13. Be appreciative.

        The bottom line is that by leaving a negative review, the client is doing you a favor. You are being given a chance to improve, and you’re being shown a weak point and a chance to excel at customer service, whether or not the review is justified. Letting someone know they’ve forced you to make changes can go a long way in cementing long-term support for you and your company

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        14. Find the silver lining.

        Imagine a world without negative feedback. You would have no way of knowing how to improve and a complete lack of clientele interaction. No matter how terrible a review, or how difficult the customer, think of the rewards that come with staying positive. Sometimes merely accepting your shortcomings and doing the best with what you have is enough. Sure, this isn’t the type of candy you can pass out during Halloween, but it’s definitely a great alternative to mineral oil for a parent with a stubborn child. Get creative!

        15. Treat yourself.

        Hearing negative feedback or getting a bad review can be stressful. Once the issue has been dealt with and you and your team have turned it into a learning experience, treat yourselves. Plan something small to help not only your morale, but also that of your team. Turn negative feedback and crisis management into a positive so that in the future you’ll be able to reap even more positive results.

        Bree Gotsdiner the Founder of Publicly Related and a professor at the University of Central Florida recently authored a book on reputation management (Sex, Lies and Your Reputation). When we asked “What is the most important thing a small business should do to remain aware of their online reputation?” she mentioned “Tracking is the most important factor for your online reputation. I often meet with business owners that have had negative reviews that may have siphoned thousands of potential dollars from their business that they never knew about. It is essential that you are aware of your reviews and reputation and are active when responding.

        Have you ever left a negative review? If so, how do you feel the business handled it?

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        Joel Goldstein

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        Last Updated on September 18, 2020

        13 Helping Points When Things Don’t Go Your Way

        13 Helping Points When Things Don’t Go Your Way

        For the original article by Celestine: 13 Helping Points When Things Don’t Go Your Way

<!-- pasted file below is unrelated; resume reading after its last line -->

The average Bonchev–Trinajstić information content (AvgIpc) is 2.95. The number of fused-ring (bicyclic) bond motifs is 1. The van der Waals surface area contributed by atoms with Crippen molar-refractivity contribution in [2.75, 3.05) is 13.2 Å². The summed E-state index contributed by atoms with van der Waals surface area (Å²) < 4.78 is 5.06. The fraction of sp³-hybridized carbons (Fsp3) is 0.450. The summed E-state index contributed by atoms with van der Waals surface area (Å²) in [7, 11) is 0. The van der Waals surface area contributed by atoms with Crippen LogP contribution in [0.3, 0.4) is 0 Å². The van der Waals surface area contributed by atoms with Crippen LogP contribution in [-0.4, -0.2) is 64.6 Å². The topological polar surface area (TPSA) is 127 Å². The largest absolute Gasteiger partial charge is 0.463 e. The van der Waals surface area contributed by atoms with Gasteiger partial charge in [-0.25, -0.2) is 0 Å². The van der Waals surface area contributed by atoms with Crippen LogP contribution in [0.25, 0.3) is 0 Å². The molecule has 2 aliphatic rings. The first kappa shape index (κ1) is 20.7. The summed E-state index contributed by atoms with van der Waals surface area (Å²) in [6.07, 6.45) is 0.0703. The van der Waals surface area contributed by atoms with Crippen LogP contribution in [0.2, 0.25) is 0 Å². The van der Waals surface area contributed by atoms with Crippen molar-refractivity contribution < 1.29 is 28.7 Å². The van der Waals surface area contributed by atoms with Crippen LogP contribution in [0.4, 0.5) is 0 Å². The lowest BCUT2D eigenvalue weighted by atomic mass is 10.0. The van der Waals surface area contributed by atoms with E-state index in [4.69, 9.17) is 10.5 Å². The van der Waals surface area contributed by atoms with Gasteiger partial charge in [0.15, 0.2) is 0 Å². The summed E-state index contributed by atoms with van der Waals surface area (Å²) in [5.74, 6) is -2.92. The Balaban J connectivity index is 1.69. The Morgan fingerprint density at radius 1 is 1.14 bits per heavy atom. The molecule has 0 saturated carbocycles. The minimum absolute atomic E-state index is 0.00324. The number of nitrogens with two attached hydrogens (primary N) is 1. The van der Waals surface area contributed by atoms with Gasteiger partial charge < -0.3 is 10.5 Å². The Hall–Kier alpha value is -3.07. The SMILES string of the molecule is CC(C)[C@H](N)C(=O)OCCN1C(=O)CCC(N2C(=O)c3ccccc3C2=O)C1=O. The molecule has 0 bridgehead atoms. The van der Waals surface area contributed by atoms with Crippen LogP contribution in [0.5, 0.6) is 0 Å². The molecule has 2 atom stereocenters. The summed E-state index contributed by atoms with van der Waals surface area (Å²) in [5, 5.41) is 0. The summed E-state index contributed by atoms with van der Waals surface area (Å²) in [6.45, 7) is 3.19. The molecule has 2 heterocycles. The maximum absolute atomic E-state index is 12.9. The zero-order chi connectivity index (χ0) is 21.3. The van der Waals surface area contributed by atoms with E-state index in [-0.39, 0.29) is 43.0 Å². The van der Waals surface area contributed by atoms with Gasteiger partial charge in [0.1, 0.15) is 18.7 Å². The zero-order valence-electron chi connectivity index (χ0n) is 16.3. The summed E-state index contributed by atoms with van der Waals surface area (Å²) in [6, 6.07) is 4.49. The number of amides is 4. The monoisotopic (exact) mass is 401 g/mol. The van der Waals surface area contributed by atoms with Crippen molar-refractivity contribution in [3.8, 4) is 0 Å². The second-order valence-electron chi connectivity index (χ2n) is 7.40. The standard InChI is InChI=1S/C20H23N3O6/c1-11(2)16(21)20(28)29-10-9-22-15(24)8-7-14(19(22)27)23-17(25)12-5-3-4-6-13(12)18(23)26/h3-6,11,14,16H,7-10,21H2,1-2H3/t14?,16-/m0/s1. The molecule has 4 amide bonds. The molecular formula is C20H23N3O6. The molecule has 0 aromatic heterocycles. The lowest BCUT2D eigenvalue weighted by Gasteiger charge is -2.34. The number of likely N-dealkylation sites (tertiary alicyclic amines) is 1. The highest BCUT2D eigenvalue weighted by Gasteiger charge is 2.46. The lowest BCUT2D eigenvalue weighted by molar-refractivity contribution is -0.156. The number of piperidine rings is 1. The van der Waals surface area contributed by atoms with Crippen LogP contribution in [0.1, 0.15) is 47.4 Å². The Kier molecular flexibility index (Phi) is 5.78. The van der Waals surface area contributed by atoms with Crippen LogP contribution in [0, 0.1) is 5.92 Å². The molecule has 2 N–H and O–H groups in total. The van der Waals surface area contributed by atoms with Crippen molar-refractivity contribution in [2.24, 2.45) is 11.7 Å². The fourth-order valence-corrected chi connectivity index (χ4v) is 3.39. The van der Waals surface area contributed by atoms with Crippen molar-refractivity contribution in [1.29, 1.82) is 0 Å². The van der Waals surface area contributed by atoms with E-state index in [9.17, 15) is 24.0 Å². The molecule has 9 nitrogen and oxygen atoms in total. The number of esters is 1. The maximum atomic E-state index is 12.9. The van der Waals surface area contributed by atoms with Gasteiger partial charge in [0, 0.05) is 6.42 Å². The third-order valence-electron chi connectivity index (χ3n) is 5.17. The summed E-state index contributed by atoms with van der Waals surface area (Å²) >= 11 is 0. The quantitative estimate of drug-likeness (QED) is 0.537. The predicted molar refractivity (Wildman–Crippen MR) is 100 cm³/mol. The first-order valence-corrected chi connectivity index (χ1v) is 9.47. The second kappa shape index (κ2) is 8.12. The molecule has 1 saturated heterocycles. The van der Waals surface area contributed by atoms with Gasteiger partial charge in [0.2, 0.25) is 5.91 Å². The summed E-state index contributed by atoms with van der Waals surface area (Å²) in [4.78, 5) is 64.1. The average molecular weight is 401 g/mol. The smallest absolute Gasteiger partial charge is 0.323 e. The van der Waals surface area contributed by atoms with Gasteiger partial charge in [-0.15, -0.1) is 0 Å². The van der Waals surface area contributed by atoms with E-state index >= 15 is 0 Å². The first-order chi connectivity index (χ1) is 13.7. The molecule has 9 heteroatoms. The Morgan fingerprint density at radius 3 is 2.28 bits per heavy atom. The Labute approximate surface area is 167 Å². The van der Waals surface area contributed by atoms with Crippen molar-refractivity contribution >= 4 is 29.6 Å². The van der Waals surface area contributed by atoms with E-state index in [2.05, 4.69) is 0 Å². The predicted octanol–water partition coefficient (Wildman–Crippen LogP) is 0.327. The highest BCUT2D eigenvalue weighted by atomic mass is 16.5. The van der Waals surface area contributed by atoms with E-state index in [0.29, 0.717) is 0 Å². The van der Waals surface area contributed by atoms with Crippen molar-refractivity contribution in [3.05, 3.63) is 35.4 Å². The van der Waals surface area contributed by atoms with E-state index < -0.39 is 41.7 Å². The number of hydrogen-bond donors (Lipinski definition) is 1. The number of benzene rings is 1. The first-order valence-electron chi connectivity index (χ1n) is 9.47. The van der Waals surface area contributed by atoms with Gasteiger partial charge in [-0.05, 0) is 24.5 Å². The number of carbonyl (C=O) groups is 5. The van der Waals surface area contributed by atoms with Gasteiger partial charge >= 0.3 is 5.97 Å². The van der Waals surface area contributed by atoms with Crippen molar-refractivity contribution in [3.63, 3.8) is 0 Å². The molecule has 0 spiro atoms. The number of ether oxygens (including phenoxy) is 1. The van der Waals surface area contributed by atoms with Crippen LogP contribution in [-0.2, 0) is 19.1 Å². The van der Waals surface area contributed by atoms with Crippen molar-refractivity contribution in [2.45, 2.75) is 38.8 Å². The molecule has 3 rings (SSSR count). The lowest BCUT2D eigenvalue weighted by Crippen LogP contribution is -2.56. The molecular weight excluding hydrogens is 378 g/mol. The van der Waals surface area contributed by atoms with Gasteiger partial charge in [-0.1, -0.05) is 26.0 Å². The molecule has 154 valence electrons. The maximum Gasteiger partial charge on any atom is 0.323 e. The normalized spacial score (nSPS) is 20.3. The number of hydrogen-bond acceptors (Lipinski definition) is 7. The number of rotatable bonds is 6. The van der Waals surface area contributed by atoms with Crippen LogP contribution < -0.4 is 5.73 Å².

“We all have problems. The way we solve them is what makes us different.” ~Unknown

        “It’s not stress that kills us, it is our reaction to it.” – Hans Selye

        Have you ever experienced moments when things just don’t go your way? For example, losing your keys, accidentally spilling your drink, waking up late, missing your buses/trains, forgetting to bring your things, and so on?

        You’re not alone. All of us, myself included, experience times when things don’t go as we expect.

        Here is my guide on how to deal with daily setbacks.

        1. Take a step back and evaluate

        When something bad happens, take a step back and evaluate the situation. Some questions to ask yourself:

        1. What is the problem?
        2. Are you the only person facing this problem in the world today?
        3. How does this problem look like at an individual level? A national level? On a global scale?
        4. What’s the worst possible thing that can happen to you as a result of this?
        5. How is it going to impact your life in the next 1 year? 5 years? 10 years?

        Doing this exercise is not to undermine the problem or disclaiming responsibility, but to consider different perspectives, so you can adopt the best approach for it. Most problems we encounter daily may seem like huge issues when they crop up, but most, if not all, don’t have much impact in our life beyond that day.

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        2. Vent if you have to, but don’t linger on the problem

        If you feel very frustrated and need to let off some steam, go ahead and do that. Talk to a friend, complain, crib about it, or scream at the top of your lungs if it makes you happy.

        At the same time, don’t get caught up with venting. While venting may temporarily relieve yourself, it’s not going to solve the problem ultimately. You don’t want to be an energy vampire.

        Vent if there’s a need to, but do it for 15 to 20 minutes. Then move on.

        3. Realize there are others out there facing this too

        Even though the situation may be frustrating, you’re not alone. Remember there are almost 7 billion people in the world today, and chances are that other people have faced the same thing before too. Knowing it’s not just you helps you to get out of a self-victimizing mindset.

        4. Process your thoughts/emotions

        Process your thoughts/emotions with any of the four methods:

        1. Journal. Write your unhappiness in a private diary or in your blog. It doesn’t have to be formal at all – it can be a brain dump on rough paper or new word document. Delete after you are done.
        2. Audio taping. Record yourself as you talk out what’s on your mind. Tools include tape recorder, your PC (Audacity is a freeware for recording/editing audio) and your mobile (most mobiles today have audio recording functions). You can even use your voice mail for this. Just talking helps you to gain awareness of your emotions. After recording, play back and listen to what you said. You might find it quite revealing.
        3. Meditation. At its simplest form, meditation is just sitting/lying still and observing your reality as it is – including your thoughts and emotions. Some think that it involves some complex mambo-jumbo, but it doesn’t.
        4. Talking to someone. Talking about it with someone helps you work through the issue. It also gets you an alternate viewpoint and consider it from a different angle.